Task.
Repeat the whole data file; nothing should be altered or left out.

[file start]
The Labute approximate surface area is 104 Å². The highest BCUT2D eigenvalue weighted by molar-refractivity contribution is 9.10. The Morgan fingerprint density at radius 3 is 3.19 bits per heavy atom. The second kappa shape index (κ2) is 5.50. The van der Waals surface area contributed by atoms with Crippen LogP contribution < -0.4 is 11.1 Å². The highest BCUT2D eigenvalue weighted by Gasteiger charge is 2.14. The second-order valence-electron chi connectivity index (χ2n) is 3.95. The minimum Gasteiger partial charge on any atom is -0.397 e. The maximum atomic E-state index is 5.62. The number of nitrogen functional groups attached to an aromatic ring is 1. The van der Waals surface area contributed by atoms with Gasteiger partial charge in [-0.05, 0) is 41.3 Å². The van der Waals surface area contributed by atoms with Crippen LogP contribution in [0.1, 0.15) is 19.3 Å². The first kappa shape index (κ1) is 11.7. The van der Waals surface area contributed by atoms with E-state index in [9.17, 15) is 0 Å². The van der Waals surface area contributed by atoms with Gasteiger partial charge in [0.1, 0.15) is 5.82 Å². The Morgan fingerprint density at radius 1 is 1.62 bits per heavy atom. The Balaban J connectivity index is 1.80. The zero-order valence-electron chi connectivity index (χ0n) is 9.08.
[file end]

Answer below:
The Labute approximate surface area is 104 Å². The highest BCUT2D eigenvalue weighted by molar-refractivity contribution is 9.10. The Morgan fingerprint density at radius 3 is 3.19 bits per heavy atom. The second kappa shape index (κ2) is 5.50. The van der Waals surface area contributed by atoms with Crippen LogP contribution < -0.4 is 11.1 Å². The highest BCUT2D eigenvalue weighted by Gasteiger charge is 2.14. The second-order valence-electron chi connectivity index (χ2n) is 3.95. The minimum Gasteiger partial charge on any atom is -0.397 e. The maximum atomic E-state index is 5.62. The number of nitrogen functional groups attached to an aromatic ring is 1. The van der Waals surface area contributed by atoms with Gasteiger partial charge in [-0.05, 0) is 41.3 Å². The van der Waals surface area contributed by atoms with Crippen LogP contribution in [0.1, 0.15) is 19.3 Å². The first kappa shape index (κ1) is 11.7. The van der Waals surface area contributed by atoms with E-state index in [9.17, 15) is 0 Å². The van der Waals surface area contributed by atoms with Gasteiger partial charge in [0.1, 0.15) is 5.82 Å². The Morgan fingerprint density at radius 1 is 1.62 bits per heavy atom. The Balaban J connectivity index is 1.80. The zero-order valence-electron chi connectivity index (χ0n) is 9.08.